Newton Medical Center will be the first hospital testing site for an electronic system that cross references patient health information with prescription drugs in an effort to prevent adverse drug reactions, according to Steve Kelly, the center’s president and CEO.
Lead Horse Technologies, a start-up company out of Junction City, created the system, called Medloom.
According to the Food and Drug Administration and the Institute of Medicine, at least 1.5 million preventable adverse drug events occur in the country each year.
The Medloom project will launch within a few months and be used in the hospital’s emergency department, Kelly said. The system is designed to integrate with the hospital’s current electronic medical records system.
“For a hospital our size to have the technology and leadership to do that in our ER is pretty exciting,” Kelly said.
Ramona Leibnitz, president and co-founder of Lead Horse Technologies, said the company has been in research and design for the past five years. The program uses an artificial intelligence algorithm that cross-checks a patient’s medical information and prescriptions with any new drugs a doctor considers adding. A Medloom alert will tell the doctor what the likelihood is that the medication could cause an adverse reaction based on information in its database.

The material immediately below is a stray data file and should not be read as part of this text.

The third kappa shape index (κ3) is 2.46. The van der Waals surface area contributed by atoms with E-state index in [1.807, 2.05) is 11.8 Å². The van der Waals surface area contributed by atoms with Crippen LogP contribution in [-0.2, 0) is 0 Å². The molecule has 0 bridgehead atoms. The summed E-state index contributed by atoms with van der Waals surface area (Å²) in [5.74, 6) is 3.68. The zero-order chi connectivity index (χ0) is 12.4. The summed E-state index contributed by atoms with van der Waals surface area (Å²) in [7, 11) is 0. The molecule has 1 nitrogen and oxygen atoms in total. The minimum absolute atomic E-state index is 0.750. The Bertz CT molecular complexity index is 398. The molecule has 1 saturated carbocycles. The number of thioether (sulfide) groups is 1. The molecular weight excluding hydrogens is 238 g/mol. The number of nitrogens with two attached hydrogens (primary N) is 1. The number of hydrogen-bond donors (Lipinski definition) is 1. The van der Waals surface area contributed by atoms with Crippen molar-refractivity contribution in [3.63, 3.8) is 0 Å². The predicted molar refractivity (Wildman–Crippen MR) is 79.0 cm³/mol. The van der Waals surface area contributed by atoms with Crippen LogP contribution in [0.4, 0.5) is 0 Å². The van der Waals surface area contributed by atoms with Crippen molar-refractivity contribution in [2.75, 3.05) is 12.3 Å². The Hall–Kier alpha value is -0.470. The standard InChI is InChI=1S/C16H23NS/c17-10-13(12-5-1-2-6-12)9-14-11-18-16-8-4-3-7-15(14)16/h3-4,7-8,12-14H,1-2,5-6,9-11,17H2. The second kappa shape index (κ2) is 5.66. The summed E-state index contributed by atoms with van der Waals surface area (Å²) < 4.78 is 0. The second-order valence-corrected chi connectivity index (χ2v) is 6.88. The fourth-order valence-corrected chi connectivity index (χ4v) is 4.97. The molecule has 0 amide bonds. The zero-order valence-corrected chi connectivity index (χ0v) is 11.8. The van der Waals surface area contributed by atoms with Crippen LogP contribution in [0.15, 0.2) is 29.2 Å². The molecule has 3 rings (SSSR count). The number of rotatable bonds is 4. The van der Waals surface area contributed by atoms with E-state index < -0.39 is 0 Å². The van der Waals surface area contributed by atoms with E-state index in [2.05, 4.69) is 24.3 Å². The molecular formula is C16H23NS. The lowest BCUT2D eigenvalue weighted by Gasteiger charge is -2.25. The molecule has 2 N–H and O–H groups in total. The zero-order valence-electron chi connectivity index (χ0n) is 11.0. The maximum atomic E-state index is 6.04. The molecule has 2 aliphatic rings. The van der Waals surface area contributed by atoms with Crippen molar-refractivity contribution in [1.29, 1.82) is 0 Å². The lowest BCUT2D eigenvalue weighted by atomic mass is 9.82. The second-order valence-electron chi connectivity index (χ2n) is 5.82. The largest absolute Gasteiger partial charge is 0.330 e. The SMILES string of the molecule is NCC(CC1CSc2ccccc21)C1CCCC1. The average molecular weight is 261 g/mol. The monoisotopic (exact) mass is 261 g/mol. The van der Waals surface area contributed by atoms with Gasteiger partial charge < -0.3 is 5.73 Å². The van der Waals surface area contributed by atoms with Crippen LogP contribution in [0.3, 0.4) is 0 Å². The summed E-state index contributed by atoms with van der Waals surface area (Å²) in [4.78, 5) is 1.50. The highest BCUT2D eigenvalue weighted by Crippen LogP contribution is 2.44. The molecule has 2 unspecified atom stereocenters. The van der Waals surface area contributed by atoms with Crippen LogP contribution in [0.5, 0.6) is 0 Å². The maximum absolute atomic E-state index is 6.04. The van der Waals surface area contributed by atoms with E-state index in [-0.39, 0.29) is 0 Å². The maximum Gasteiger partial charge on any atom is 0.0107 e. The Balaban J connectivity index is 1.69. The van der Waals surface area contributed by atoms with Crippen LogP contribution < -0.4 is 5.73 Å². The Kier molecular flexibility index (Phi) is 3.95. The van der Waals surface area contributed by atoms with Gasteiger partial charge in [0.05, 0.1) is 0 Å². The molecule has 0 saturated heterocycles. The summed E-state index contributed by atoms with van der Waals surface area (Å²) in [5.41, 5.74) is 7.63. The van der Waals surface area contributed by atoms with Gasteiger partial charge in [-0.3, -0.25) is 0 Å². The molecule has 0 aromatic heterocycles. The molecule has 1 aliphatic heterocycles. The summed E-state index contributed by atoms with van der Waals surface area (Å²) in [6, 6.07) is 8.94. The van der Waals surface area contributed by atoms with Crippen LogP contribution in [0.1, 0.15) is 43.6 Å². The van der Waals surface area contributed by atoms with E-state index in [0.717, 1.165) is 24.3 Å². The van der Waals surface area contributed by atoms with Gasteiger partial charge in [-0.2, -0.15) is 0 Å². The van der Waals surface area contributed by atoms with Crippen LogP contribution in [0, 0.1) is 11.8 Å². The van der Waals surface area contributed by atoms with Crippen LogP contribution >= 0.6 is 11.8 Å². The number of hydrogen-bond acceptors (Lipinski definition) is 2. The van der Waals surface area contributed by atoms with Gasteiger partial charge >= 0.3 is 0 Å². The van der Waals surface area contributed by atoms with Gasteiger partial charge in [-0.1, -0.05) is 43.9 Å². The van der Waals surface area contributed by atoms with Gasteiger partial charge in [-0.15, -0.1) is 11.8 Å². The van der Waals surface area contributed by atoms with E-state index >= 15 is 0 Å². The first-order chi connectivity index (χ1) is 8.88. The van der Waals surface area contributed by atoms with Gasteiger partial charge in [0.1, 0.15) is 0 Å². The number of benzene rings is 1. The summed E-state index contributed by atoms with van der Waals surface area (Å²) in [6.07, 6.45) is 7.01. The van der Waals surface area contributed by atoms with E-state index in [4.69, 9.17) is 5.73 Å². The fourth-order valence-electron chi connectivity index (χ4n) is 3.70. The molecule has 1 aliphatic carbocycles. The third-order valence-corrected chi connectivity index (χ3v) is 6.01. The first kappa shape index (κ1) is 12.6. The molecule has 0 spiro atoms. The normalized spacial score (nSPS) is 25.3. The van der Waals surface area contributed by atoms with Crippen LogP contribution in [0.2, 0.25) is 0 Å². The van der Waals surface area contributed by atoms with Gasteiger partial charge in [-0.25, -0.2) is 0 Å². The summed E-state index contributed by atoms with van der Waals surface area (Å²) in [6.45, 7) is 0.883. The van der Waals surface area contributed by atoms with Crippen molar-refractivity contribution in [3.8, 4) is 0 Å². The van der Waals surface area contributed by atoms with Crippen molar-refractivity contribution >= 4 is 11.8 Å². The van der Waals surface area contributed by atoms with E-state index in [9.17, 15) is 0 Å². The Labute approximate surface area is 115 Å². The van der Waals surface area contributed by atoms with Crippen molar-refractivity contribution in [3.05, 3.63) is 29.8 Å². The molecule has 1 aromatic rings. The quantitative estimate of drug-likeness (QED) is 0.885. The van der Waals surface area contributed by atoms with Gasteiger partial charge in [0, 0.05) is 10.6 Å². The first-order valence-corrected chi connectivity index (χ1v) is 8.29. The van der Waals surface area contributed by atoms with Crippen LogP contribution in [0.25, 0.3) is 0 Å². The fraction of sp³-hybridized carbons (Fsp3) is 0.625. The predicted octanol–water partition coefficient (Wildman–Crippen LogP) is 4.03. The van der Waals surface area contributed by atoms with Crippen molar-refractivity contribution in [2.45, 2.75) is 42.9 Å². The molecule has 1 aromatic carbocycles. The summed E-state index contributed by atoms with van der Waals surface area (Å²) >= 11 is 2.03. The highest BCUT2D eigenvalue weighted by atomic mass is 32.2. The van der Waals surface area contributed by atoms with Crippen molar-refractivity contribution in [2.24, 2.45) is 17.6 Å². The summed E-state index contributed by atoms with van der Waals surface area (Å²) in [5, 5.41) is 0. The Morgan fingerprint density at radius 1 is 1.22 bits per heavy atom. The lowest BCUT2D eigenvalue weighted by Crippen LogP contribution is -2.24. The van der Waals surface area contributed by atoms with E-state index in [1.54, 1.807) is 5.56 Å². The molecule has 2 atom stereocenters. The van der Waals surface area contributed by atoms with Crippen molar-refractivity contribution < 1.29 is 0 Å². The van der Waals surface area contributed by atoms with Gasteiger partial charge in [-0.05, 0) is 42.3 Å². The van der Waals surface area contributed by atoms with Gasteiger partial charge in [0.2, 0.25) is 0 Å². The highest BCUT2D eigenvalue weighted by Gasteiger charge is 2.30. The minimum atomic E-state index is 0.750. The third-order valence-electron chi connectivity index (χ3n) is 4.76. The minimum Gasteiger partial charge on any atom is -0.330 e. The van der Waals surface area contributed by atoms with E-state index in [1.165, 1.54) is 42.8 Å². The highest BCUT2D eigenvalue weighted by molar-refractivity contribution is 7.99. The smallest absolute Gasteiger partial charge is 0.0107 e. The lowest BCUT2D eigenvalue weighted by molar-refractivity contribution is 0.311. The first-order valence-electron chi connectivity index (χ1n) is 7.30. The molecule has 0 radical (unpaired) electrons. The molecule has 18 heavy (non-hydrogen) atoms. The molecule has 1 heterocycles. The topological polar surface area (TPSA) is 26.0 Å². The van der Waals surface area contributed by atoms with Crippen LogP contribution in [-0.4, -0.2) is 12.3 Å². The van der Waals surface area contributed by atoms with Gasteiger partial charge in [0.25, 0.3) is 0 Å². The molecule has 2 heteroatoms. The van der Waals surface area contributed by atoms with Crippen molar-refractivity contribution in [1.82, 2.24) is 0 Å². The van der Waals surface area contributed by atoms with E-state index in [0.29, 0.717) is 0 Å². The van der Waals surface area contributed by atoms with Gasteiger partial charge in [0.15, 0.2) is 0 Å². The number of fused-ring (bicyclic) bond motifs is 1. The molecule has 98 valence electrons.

“We’re starting in an emergency department where doctors get patients they haven’t necessarily seen before,” Leibnitz said. “That’s where Medloom may have its best use.”
Medloom does not store a patient’s identifying information, Leibnitz said.
The system focuses on patient demographics, such as age, current medications and conditions.
But the company hopes to get to the point of analyzing a patient’s full medical history for what Leibnitz calls more “personalized medicine.”
Because the company and medical center are still in negotiations, she declined to say how much Medloom costs but said it is “cost effective” for hospitals.
Lead Horse Technologies is also working with two other hospital systems in other parts of the country to potentially test Medloom, but Leibnitz said she could not disclose which ones those are because of a prior agreement.
Leibnitz said the company also hopes to work with the Kansas Health Information Network, which provides electronic medical records to providers.